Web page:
Learn French! Bear! Espèces d’ours!

Bear! Espèces d'ours! After being charged by an adult male grizzly bear in Yellowstone National Park and shouting "Bear!" John and Lisa (read the Yellowstone press release here and listen to John tell the story here) were amused to return to Paris to find an exhibition entitled The World of Bears or  Espèces d'ours! at the Muséum national d'Histoire naturelle. So they trotted right over to see what the museum had to say about bears. It turns out there are 8 species of bears in the world. The grizzly bear John and Lisa encountered, called Ursus arctos horribilis in scientific nomenclature, is a subspecies of the brown bear. It is also less commonly known as the silvertip bear. Scientists generally do not use the name grizzly bear but call it the North American brown bear to distinguish it from the European or Asian brown bear. Meriwether Lewis and William Clark called it "grisley". They were notoriously bad spellers and perhaps meant grizzly in reference to lighter tips …
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Why is it called? Part 2: French place names

Why is it called… Part 2: French place names or toponyms Have you ever asked yourself why something is called by a particular name? Place names are also called toponyms. We've learned Paris was named for the Celtic tribe the Parisii who lived in the area (why the Parisii were called that is still up for discussion), that the Seine was named for the nymph Séquana. Here are some other topoynms from the Paris area. Feel free to add your town in the comments. Versailles: The most likely origin of the name Versailles, first mentioned in 1038 as land belonging to a person named Hughes, comes from the Latin word versare which means to turn over (verser, reverser in French) and probably referred to Hughes’s agricultural efforts of clearing and preparing his land for planting. “Un versailles” or “versail” in old French refers to cleared land. Stains: The name of the town of Stains, a town north of Paris, rings strangely in anglophone ears because we hear a noun that means "a mar…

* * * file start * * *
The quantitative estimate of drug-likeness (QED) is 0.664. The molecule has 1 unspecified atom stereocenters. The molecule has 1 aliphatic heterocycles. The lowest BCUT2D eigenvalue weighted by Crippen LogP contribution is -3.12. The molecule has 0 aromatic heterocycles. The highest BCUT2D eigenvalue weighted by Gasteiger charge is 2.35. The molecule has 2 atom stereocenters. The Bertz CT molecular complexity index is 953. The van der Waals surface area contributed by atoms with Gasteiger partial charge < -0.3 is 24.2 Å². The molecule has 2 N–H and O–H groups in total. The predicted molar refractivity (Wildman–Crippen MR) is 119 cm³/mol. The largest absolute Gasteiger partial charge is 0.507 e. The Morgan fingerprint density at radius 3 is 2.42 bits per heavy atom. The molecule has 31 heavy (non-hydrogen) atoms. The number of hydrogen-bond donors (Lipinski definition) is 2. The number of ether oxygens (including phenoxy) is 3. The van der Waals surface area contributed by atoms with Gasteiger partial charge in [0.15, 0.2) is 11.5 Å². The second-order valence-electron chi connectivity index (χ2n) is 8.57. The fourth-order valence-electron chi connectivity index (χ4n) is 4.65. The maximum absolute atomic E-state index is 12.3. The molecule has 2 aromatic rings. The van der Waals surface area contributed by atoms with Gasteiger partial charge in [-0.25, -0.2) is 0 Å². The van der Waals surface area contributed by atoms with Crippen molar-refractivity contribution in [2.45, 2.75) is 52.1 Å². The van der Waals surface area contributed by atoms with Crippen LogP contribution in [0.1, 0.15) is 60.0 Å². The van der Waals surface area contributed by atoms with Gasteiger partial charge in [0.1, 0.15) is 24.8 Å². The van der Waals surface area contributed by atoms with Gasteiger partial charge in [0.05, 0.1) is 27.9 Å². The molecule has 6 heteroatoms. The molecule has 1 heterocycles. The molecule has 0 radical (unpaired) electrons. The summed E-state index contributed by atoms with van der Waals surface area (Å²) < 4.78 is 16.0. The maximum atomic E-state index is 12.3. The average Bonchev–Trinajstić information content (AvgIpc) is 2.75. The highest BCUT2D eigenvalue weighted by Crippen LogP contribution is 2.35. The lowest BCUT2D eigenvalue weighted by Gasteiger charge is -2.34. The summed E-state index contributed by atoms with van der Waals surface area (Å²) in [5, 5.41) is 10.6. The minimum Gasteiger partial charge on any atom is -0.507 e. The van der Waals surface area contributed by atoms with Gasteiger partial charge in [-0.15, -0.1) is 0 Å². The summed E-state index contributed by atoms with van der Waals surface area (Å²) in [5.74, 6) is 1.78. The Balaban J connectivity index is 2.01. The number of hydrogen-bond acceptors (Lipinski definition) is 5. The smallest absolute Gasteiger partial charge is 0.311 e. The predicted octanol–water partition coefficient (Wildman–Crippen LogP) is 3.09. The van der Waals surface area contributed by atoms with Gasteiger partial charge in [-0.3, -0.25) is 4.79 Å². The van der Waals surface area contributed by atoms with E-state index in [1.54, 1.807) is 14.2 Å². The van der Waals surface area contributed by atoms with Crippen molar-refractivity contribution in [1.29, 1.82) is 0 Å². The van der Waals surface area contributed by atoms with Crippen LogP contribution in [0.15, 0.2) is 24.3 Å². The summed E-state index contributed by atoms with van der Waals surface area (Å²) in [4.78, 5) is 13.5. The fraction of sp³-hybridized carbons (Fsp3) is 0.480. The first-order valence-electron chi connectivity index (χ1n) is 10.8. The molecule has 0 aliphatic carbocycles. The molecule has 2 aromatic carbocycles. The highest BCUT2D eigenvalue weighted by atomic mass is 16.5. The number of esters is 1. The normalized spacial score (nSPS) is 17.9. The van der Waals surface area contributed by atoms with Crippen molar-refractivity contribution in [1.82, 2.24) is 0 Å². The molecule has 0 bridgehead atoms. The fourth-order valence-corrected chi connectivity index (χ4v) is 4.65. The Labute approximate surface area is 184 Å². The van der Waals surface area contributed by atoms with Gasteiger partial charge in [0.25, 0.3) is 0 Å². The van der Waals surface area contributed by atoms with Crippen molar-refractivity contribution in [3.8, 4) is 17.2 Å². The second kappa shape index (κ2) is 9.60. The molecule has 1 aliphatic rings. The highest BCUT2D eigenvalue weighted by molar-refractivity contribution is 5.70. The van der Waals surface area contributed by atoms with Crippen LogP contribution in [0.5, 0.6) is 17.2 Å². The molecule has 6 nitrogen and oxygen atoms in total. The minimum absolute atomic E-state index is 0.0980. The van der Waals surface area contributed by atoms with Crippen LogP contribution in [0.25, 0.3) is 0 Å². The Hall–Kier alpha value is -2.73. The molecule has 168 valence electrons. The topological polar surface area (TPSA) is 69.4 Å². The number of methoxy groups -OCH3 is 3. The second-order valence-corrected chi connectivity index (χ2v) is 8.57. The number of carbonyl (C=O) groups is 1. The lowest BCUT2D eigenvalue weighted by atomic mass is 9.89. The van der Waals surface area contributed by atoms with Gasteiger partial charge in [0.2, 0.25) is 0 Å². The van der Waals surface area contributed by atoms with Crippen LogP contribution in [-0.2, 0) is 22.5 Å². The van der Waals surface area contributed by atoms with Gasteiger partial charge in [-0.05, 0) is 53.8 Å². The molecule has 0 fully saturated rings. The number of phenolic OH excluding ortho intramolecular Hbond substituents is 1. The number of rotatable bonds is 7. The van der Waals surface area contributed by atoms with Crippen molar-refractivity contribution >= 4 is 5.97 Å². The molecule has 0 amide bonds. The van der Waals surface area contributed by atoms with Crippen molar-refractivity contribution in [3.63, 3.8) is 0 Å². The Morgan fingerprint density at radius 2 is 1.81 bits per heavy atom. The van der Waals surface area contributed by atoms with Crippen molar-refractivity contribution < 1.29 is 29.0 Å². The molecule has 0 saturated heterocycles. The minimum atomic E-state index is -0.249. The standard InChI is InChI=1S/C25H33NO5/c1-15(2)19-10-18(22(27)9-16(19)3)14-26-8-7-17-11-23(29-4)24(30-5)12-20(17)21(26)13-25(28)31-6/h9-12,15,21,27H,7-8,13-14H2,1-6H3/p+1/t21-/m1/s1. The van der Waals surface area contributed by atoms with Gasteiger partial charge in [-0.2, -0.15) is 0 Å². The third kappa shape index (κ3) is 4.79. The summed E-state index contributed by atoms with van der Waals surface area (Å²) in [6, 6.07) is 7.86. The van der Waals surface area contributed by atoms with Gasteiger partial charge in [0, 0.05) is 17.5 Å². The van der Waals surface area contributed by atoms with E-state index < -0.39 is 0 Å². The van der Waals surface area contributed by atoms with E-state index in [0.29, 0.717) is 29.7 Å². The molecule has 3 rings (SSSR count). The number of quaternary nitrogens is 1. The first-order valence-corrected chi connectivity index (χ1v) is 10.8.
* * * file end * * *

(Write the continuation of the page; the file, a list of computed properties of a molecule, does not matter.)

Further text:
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Spring Speak Easy

I have a "spring in my step" and want to do a Speak Easy!

Speak Easy puzzles are matching games of French and English idiomatic expressions. It's a great way to learn French or English and put some spring in your language skills. Spring doesn't refer to just a season, it is also a noun, adjective and a verb. There are all kinds of ways to use this word.

Answers - Réponses: 1l; 2o; 3b; 4e; 5u; 6n; 7j; 8p; 9r; 10q; 11m; 12d; 13h; 14s; 15f; 16i; 17t; 18g; 19k; 20c; 21a This Speak Easy Puzzle is available in a collection of 68 puzzles, order on Boutique FUSAC 
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Why is it called? Part 1: French Pastries and desserts

Why is it called … Part 1: French PASTRIES and DESSERTS Have you ever asked yourself why something is called by a particular name? Why are croissants, pain aux raisins and pains au chocolat called viennoiseries for example? How do things get named? Here is a short list of French pastries and desserts and how they got their names. We invite readers to add their own favorite pastries and desserts to the comments. Viennoiserie A pastry was created in Vienna in celebration of the end of the Turkish siege of 1683 in the shape of the Turkish crescent (croissant). An Austrian army officer named August Zang and his associate Ernest Schwarzer, a nobleman from Vienna opened the Boulangerie Viennoise at 92 rue de Richelieu in Paris in 1838. They were the first to make the pastries which were to become known as viennoiserie. Ironically even though the French name viennoiserie makes a reference to Vienna which is the origin of the pastries, in English these baked delights are called D…